… And Carried Him Away, and Delivered Him to Pilate

One of the many pleasures of our recent holiday in London was the chance to take a look at a few of the new Medieval and Renaissance Galleries at the Victoria and Albert Museum. Our friend David had suggested that they were not to be missed – and as always with David he was on the letter.

We saw perhaps a third of the wonders that are in the vast collection. Of course many of the objects were of a religious nature and many addressed the events being commemorated in the Western Christian faith this week.

I was particularly struck by these three small panels (roughly 46x74x12 cms)that were created in 1579-80 by Giambologna, an artist known for his marble and bronze sculptures. The panels, in red wax on a wooden background, are models for a series of six bronze reliefs on the Passion that were done for the Grimaldi Chapel in San Francesco di Castelletto, Genoa. When the church was demolished in 1815 the bronzes created from the models were moved to the University of Genoa and can be seen there today.

And when they had bound him, they led him away, and delivered him to Pontius Pilate, the governor.
Gospel of Matthew

Then came Jesus forth, wearing a crown of thorns, and the purple robe. And Pilate said unto them, Behold the Man!
The Gospel of St. John
… he took water, and washed his hands before the multitude, saying, I am innocent of the blood of this just person ….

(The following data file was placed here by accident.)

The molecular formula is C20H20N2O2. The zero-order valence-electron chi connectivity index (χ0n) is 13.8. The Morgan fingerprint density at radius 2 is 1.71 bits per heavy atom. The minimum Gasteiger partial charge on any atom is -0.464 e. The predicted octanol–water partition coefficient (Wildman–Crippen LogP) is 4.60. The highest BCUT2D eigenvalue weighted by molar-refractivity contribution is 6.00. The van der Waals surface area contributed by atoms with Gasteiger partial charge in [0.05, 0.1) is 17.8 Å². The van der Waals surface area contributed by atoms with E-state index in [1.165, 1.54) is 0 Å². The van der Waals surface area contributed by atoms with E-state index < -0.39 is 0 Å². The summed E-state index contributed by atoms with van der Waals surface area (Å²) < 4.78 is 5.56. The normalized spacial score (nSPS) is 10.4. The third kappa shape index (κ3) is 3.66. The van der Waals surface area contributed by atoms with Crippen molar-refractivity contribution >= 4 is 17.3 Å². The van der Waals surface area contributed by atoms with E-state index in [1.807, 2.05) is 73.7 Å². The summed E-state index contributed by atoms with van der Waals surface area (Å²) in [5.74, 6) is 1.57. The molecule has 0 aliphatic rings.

Gospel of St Matthew

The medium used to create the models was beeswax with animal fat added, making the mixture easier to model and adhere. Over time some of the fat has separated and come to the surface which gives the models a slightly shiny appearance.

It appears that only these three models survived as no mention of the other three can be found in any catalogs.

02 aprile – Venerdi Santo

Author: Willym

A senior with the heart of a young'un

4 thoughts on “… And Carried Him Away, and Delivered Him to Pilate”

  1. I never cease to wonder at what I keep on finding in the V&A. Have been back to the Renaissance and Medieval galleries five times, discovered upstairs too; and on the last visit I stumbled across some rooms upstairs I'd never seen, including silver iconostasis gates from Kiev which I'm popping along to photograph for an easter entry shortly.

    Lucky us, to have this free resource ten minutes' bike ride from home. Mind you, you have a treasure or two on your doorstep in the Eternal City (bitchslap).

    Happy Easter!

Leave a Reply

Fill in your details below or click an icon to log in:

WordPress.com Logo

You are commenting using your WordPress.com account. Log Out /  Change )

Google photo

You are commenting using your Google account. Log Out /  Change )

Twitter picture

You are commenting using your Twitter account. Log Out /  Change )

Facebook photo

You are commenting using your Facebook account. Log Out /  Change )

Connecting to %s